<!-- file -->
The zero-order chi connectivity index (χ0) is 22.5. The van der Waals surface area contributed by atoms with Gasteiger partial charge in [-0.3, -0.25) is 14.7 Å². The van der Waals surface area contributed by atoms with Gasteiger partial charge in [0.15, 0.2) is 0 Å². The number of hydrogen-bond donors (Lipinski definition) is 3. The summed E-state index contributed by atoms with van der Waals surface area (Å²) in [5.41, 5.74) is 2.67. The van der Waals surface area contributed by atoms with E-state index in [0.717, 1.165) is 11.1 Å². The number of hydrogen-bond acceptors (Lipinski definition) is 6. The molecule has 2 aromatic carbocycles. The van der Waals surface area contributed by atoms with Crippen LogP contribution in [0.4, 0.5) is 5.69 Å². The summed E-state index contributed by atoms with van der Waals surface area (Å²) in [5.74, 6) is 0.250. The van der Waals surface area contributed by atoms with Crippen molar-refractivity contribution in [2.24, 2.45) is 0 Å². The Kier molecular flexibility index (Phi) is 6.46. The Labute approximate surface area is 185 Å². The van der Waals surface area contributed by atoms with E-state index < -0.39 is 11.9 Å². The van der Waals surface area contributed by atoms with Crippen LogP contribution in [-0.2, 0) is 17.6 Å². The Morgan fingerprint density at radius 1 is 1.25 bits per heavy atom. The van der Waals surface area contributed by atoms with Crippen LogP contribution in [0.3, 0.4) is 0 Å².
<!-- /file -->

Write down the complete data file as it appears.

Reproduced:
The zero-order chi connectivity index (χ0) is 22.5. The van der Waals surface area contributed by atoms with Gasteiger partial charge in [-0.3, -0.25) is 14.7 Å². The van der Waals surface area contributed by atoms with Gasteiger partial charge in [0.15, 0.2) is 0 Å². The number of hydrogen-bond donors (Lipinski definition) is 3. The summed E-state index contributed by atoms with van der Waals surface area (Å²) in [5.41, 5.74) is 2.67. The van der Waals surface area contributed by atoms with E-state index in [0.717, 1.165) is 11.1 Å². The number of hydrogen-bond acceptors (Lipinski definition) is 6. The molecule has 2 aromatic carbocycles. The van der Waals surface area contributed by atoms with Crippen LogP contribution in [0.4, 0.5) is 5.69 Å². The summed E-state index contributed by atoms with van der Waals surface area (Å²) in [5.74, 6) is 0.250. The van der Waals surface area contributed by atoms with Crippen molar-refractivity contribution in [2.24, 2.45) is 0 Å². The Kier molecular flexibility index (Phi) is 6.46. The Labute approximate surface area is 185 Å². The van der Waals surface area contributed by atoms with E-state index < -0.39 is 11.9 Å². The van der Waals surface area contributed by atoms with Crippen LogP contribution in [-0.2, 0) is 17.6 Å². The Morgan fingerprint density at radius 1 is 1.25 bits per heavy atom. The van der Waals surface area contributed by atoms with Crippen LogP contribution in [0.3, 0.4) is 0 Å².